5 Lies in 50 Shades
Hopefully, you’ve already decided that Fifty Shades of Grey isn’t worth your time. But since, as Christians, we’re called to engage the culture for Christ, it’ll be helpful for you to know a few things about it so that you can converse sensibly and convincingly with your friends and coworkers.
Fifty Shades of Grey is a best-selling trilogy of novels and now a Hollywood movie. The franchise is worth millions. But this poorly written “love” story is more than just a harmless novel for bored housewives. It is filled with subtle and not-so-subtle lies. Let’s look at five of them.
Lie #1: Violence is sexy.
If you know anything about Fifty Shades, you know it’s a story about a man and a woman, people from opposite worlds sexually speaking, who become infatuated with one another. The main character, Ana (who has the personality of a wet toothbrush), is largely innocent and inexperienced when it comes to sex. Christian, on the other hand, is a sexual psychopath, deeply mired in a world of bondage and sadomasochism.
Fans of Fifty Shades are quick to point out, “Look, Ana eventually tames Christian and leads him away from his emotionless world of sexual dominance. Just read the sequel books.” That may be, but it’s the eroticism in the books that has made them best-sellers. Whatever change Christian goes through in story arc, we can’t overlook the way his violent fantasies scar Ana. This is precisely how the first book ends: with Ana alone, crying on her bed because she has fallen for a man who she realizes is deeply disturbed.
This is, sadly, the trend of pornography, whether words, photos, or videos. A recent study of top-selling pornographic films found that nearly 90 percent of the scenes contain acts of physical aggression. In most of those scenes, women are portrayed as enjoying being dominated or punished. Now, if someone responds, “Yes, but being dominated and threatened is so much more exciting than faithful marital sex,” to me, that’s analogous the meth-head who thinks normal, un-high life is boring. In both cases I just want to extend sympathy.
Lie #2: Sexual brokenness is sexy.
For many women, Christian Grey seems like the epitome of female fantasy. He’s unbelievably wealthy. He worships the ground Ana walks on.
But Christian is also a terribly damaged individual who at age fifteen became involved in a dominant-submissive relationship with a female friend of his mother’s, a relationship he says has left him fifty shades messed up. And yet his resulting perverted obsessions are the very things that have made the books millions.
Can you imagine if the scenario was reversed? Picture a 15-year-old girl being coerced by a man her father’s age into a relationship in which she’s sexually dominated for years. Then picture that girl entering into one relationship after another of emotionless, violent sex. Is that woman’s state of mind something to celebrate, something men should fantasize about?
Lie #3: Women should put up with stalkers.
Many fans of these books will say, “Look how much Christian wants to be sure he has Ana’s consent. This book isn’t misogynistic, because Ana gives her full consent.”
First, consenting to being degraded doesn’t make being degraded any cooler.
Second, the book blurs the line between consent and control in the worst ways. At one point, Ana says, “Of course he knows where I live. What able, cell-phone-tracking, helicopter-owning stalker wouldn’t?”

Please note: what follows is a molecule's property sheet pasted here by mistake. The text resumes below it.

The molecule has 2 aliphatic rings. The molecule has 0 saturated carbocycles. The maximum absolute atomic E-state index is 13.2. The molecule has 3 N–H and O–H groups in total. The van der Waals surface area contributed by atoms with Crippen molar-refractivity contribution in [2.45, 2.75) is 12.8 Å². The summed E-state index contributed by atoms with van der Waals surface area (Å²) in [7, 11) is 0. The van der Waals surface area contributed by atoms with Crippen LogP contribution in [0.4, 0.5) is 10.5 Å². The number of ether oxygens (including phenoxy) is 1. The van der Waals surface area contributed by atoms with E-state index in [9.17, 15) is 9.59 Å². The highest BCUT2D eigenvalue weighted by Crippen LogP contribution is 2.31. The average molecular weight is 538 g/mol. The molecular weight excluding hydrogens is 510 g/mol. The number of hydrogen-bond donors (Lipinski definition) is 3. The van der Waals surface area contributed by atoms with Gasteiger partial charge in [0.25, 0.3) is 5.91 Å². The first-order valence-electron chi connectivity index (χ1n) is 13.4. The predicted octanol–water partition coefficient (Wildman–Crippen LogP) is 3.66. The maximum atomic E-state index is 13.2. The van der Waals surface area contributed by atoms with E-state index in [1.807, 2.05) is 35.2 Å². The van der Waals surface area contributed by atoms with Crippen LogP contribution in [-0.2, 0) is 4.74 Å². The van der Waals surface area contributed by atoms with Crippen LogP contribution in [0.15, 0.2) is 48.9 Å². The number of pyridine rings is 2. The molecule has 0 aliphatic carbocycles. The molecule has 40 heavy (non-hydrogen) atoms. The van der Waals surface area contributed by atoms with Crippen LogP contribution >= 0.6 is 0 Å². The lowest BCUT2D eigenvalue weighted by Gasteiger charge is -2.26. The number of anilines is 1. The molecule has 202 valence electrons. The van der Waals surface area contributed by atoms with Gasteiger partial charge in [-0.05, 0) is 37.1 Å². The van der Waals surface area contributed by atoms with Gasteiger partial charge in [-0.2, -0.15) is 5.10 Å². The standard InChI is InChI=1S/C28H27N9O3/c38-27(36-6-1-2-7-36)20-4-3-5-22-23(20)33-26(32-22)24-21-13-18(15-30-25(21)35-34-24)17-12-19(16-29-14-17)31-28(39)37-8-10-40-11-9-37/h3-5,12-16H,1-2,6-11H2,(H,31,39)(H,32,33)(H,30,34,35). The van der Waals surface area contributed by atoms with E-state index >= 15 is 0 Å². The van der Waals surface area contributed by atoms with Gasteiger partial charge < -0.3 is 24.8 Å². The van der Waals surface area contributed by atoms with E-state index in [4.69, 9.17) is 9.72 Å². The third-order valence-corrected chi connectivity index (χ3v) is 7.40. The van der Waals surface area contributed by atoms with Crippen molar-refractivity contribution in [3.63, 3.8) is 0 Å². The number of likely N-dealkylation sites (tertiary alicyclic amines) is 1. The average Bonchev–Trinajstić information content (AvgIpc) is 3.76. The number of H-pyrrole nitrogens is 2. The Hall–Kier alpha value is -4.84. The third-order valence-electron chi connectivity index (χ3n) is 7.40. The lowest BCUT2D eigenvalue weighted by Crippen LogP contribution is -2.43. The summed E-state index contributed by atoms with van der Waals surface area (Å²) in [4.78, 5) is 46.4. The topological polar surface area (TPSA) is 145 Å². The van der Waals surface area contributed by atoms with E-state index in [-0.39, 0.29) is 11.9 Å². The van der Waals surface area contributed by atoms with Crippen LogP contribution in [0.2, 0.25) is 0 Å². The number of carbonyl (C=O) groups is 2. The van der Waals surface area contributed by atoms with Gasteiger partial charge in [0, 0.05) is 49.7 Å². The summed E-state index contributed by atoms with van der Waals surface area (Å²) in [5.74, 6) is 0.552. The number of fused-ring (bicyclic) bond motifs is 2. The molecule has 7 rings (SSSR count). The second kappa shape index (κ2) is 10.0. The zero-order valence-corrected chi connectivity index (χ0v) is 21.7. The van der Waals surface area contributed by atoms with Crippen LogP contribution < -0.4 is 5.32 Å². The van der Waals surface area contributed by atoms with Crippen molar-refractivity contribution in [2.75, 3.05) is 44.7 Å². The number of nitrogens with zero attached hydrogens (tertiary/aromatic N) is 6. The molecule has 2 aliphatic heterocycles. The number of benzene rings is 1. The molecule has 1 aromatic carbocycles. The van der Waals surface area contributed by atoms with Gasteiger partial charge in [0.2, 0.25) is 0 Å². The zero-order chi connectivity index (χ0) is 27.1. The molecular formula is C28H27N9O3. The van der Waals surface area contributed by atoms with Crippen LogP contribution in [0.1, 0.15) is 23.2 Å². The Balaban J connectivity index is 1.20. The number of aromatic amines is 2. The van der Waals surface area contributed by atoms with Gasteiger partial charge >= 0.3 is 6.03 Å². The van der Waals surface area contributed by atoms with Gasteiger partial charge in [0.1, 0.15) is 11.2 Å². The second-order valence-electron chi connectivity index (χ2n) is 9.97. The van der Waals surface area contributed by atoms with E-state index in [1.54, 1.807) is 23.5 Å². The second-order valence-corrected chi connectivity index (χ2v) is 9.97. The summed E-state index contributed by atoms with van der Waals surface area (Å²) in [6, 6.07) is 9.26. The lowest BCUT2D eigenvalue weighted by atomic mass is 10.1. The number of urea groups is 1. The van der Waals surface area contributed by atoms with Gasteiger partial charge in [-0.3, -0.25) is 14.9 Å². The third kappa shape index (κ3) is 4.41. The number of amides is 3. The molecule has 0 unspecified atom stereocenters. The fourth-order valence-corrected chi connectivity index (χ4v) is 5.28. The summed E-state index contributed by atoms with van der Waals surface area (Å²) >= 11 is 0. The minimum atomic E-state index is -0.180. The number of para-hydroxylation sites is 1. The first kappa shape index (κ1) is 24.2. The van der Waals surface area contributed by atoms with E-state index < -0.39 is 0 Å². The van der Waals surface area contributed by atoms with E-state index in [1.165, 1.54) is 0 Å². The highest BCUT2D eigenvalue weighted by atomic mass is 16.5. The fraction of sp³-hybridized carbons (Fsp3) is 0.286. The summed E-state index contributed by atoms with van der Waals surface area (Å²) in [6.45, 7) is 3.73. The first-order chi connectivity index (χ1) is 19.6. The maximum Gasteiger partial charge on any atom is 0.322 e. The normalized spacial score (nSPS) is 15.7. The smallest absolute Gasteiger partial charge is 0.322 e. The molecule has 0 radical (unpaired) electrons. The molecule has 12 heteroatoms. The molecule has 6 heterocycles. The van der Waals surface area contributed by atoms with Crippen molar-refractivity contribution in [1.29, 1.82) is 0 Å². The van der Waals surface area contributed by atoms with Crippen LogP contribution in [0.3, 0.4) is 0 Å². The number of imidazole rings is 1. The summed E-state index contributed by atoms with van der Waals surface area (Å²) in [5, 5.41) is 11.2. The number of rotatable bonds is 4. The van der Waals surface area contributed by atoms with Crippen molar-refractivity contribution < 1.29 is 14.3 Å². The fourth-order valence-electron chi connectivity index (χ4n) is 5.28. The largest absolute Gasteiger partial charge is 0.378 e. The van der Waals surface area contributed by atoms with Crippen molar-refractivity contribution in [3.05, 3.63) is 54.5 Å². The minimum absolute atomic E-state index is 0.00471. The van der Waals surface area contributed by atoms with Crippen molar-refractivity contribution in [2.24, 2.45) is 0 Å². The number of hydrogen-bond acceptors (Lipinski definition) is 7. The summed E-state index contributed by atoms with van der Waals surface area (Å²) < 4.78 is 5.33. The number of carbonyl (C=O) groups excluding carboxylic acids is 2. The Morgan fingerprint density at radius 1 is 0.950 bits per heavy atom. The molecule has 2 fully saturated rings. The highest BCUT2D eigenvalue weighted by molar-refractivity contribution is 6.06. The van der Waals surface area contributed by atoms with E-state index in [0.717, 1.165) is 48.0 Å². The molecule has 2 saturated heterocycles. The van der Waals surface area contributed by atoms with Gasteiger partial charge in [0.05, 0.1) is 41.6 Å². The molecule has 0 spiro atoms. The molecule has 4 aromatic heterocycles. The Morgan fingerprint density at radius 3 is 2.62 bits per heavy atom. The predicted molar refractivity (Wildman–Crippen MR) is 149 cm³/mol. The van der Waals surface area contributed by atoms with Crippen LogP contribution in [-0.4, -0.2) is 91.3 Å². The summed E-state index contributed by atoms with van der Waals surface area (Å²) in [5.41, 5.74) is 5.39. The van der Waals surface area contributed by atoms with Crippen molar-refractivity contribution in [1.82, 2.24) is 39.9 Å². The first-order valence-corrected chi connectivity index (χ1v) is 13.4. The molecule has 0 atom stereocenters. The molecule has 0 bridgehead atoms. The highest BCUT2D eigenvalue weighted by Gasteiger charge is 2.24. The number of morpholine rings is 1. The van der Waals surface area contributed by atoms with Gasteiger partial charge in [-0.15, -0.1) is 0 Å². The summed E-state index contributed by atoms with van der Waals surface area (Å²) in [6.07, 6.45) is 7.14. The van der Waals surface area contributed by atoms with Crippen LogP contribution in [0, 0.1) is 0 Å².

The Journal of Women’s Health published an article showing that Ana is actually a victim of “intimate partner violence.” The study says the book shows emotional abuse is present in nearly every interaction the couple has, including elements of stalking and intimidation.
Lie #4: Consent is secondary when lust is involved.
Christian is a billionaire with nearly unlimited wealth at his disposal, and he buys Ana extravagant gifts. One of these gifts is a first-edition copy of Thomas Hardy’s Tess of the d’Urbervilles. You may be thinking, “Big deal. He bought her a nice book. She’s a British literature major. What a lovely gift.”
But in the note that comes with the book, Christian writes, “Why didn’t you tell me there was danger? Why didn’t you warn me? Ladies know what to guard against, because they read novels that tell them of these tricks.”
For those unfamiliar with Hardy’s novel, this is what the main character, Tess, says after being raped by her stalker in the woods. Right away Ana recognizes the quote from the book but doesn’t really think through its implications. It’s clear Christian wants Ana physically, and he will use whatever tricks he can to get her. Throughout the book, as their twisted romance unfolds, we see how Ana compares Christian to the villain of Hardy’s story.
Lie # 5: Pornography is morally acceptable.
The popularity of Fifty Shades of Grey will help persuade people (including the young and morally uninformed) that pornography is okay. But, as the Catechism of the Catholic Church teaches, “Pornography consists in removing real or simulated sexual acts from the intimacy of the partners, in order to display them deliberately to third parties. It offends against chastity because it perverts the conjugal act, the intimate giving of spouses to each other. It does grave injury to the dignity of its participants (actors, vendors, the public), since each one becomes an object of base pleasure and illicit profit for others. ”
Don’t be fooled. Fifty Shades of Grey is nothing but poorly written, violent pornography.
Matt Fradd is the author of the new book Delivered: True Stories of Men and Women who Turned from Porn to Purity.